He ultimately nailed his call for a mid-February peak with a total tally of about 80,000 cases and 3,250 deaths. As of March 16, China had counted a total of 80,298 cases and 3,245 deaths — in a country of almost 1.4 billion people where about 10 million die every year.
He’s got a similar view for the United States.
 “What we need is to control the panic... we’re going to be fine,” he said, adding that the data doesn’t support the gloom and doom epidemiologist have been warning about.

Levitt looked at the stats from 78 countries with more than 50 reported cases of COVID-19 every day and sees “signs of recovery,” focusing on the number of new cases, not the cumulative figure.

“Numbers are still noisy but there are clear signs of slowed growth,” he told the L.A. Times, claiming that, however, the trajectory of deaths in the U.S. back up his findings.

There are now 35,224 cases and 471 deaths in the U.S., as of Monday morning, according to Johns Hopkins University. On Friday afternoon, there were 16,018 cases and 210 deaths.

Levitt said social-distancing mandates and getting vaccinated against the flu are both critical to the fight against the spread. Italy’s strong anti-vaccine movement, he explained, likely played a factor in the explosion of cases, because the spread of the flu likely was a factor in overwhelming hospitals and increasing the chances of coronavirus going undetected.

He lays some of the blame on the media for sparking panic by focusing on the increase in cumulative cases and spotlighting celebrities, like Tom Hanks and Idris Elba, who have been infected.

Levitt is also worried that an overreaction could trigger another crisis, with lost jobs and hopelessness creating their own set of problems, such as a surge in suicide rate.

On Sunday, Federal Reserve Bank of St. Louis President James Bullard said he sees the U.S. unemployment rate hitting 30% in the coming months as the world continues to grapple with the coronavirus pandemic. If his projection proves true, unemployment would be worse than it was during the Great Depression and three times worse than the 2007-’09 recession.

While those kinds headlines continue to spread fear, Levitt sticks by his simple message: The coronavirus pandemic is “not the end of the world.”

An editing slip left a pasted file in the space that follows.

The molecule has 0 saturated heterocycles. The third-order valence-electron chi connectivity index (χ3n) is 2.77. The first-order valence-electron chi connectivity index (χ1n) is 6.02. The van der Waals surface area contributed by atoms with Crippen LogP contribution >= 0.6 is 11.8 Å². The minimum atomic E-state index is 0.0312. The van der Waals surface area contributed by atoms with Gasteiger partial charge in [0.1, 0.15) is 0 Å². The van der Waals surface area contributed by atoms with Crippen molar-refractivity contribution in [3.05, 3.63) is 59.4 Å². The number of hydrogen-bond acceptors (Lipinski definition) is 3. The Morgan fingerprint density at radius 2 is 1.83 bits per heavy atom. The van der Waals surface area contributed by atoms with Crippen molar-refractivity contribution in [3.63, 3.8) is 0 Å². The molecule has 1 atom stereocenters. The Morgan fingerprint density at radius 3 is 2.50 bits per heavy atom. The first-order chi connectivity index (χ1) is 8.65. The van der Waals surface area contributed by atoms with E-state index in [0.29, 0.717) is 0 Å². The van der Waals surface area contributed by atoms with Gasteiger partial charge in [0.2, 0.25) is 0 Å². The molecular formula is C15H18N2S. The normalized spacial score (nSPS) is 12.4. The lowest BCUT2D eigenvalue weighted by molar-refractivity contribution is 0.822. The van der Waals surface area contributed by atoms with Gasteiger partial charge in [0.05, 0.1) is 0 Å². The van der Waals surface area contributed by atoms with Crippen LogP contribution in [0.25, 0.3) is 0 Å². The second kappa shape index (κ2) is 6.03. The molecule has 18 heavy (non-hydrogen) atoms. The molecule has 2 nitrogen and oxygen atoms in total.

Adulterous husband contracts coronavirus on trip to Italy with mistress

CC™ News

A cheating UK husband is "in a blind panic" over his extra-marital affair - now that he contracted the coronavirus on a secret trip to Italy with his mistress, according to reports.

The unnamed patient, in his late 30s - described as "well-heeled and with a high-flying job" - told his wife he was away on a business trip within the UK, The Sun reported.

"This patient is the talk of public health officials," a source with knowledge of the situation told the outlet. "His case would be funny if it wasn't quite so serious."

"The man confessed [to doctors] what he'd been up to in Italy, and that his wife has no idea," the source added. "She thinks he just picked up the disease on his business trip away."

The man is expected to survive the infection - "unlike his extra-marital relationship," the source told the outlet.

The man's wife-only aware that he has COVID-19-has isolated herself in the couple's lavish home in Northern England.

He admitted to doctors that his affair is with a woman, but he refused to identify her, according to the report.

Italy is battling the largest coronavirus outbreak outside Asia - with 31,506 total cases and 2,503 deaths reported by Tuesday, officials announced.

Source: The Sun


Female doctor responsbile for the key detection of first Covid-19 case in Nigeria celebrated

CC™ Global News 

Nigeria’s Southwestern Ogun state government today revealed the identity of the doctor who suspected the index case of coronavirus in Nigeria. 

The state ministry of health in a series of tweets appreciated the doctor, Amarachukwu Allison, whose vigilance and brilliance it said “led to the early diagnosis and rapid containment" of the first Covid-19 infection brought into the country by an Italian expatriate.
Allison is a doctor at Lafarge Plc, a cement manufacturer. The disclosure comes almost a month after the index case of the Italian who arrived in Nigeria on February 24, was confirmed by the Lagos State government and the Federal government.
The Italian, who is a consultant with Lafarge, reportedly spent the night at an undisclosed hotel near Lagos airport and moved to the company’s facility in Ewekoro, Ogun state, the next morning.
He was said to have spent the night at Lafarge’s facility when he fell sick and was taken to the company’s medical centre where preliminary diagnosis began.
After testing positive for the disease, he was subsequently quarantined at the Infectious Disease Centre in Yaba, Lagos state. He has since recovered and tested negative twice after that, and has thus been discharged by the Lagos State medical outfit that treated him.